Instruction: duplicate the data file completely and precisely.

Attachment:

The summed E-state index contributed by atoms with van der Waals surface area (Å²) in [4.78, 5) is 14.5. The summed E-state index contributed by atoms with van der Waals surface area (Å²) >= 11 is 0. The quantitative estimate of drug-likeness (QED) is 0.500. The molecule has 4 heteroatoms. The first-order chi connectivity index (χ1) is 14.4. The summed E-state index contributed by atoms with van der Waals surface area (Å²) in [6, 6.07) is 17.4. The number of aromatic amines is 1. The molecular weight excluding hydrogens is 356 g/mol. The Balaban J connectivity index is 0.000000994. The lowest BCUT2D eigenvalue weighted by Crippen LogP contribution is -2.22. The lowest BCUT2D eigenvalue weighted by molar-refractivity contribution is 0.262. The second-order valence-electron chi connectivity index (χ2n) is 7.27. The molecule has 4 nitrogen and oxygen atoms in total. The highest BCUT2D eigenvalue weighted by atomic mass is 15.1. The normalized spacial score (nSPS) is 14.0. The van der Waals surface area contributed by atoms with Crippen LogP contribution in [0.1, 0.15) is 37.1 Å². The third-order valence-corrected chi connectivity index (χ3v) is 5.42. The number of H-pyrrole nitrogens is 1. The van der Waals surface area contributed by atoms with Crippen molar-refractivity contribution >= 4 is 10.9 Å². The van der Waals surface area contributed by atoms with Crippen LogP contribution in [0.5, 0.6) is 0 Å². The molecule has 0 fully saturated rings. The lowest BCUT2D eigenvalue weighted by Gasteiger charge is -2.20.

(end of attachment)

The summed E-state index contributed by atoms with van der Waals surface area (Å²) in [4.78, 5) is 14.5. The summed E-state index contributed by atoms with van der Waals surface area (Å²) >= 11 is 0. The quantitative estimate of drug-likeness (QED) is 0.500. The molecule has 4 heteroatoms. The first-order chi connectivity index (χ1) is 14.4. The summed E-state index contributed by atoms with van der Waals surface area (Å²) in [6, 6.07) is 17.4. The number of aromatic amines is 1. The molecular weight excluding hydrogens is 356 g/mol. The Balaban J connectivity index is 0.000000994. The lowest BCUT2D eigenvalue weighted by Crippen LogP contribution is -2.22. The lowest BCUT2D eigenvalue weighted by molar-refractivity contribution is 0.262. The second-order valence-electron chi connectivity index (χ2n) is 7.27. The molecule has 4 nitrogen and oxygen atoms in total. The highest BCUT2D eigenvalue weighted by atomic mass is 15.1. The normalized spacial score (nSPS) is 14.0. The van der Waals surface area contributed by atoms with Crippen LogP contribution in [0.1, 0.15) is 37.1 Å². The third-order valence-corrected chi connectivity index (χ3v) is 5.42. The number of H-pyrrole nitrogens is 1. The van der Waals surface area contributed by atoms with Crippen molar-refractivity contribution >= 4 is 10.9 Å². The van der Waals surface area contributed by atoms with Crippen LogP contribution in [0.5, 0.6) is 0 Å². The molecule has 0 fully saturated rings. The lowest BCUT2D eigenvalue weighted by Gasteiger charge is -2.20.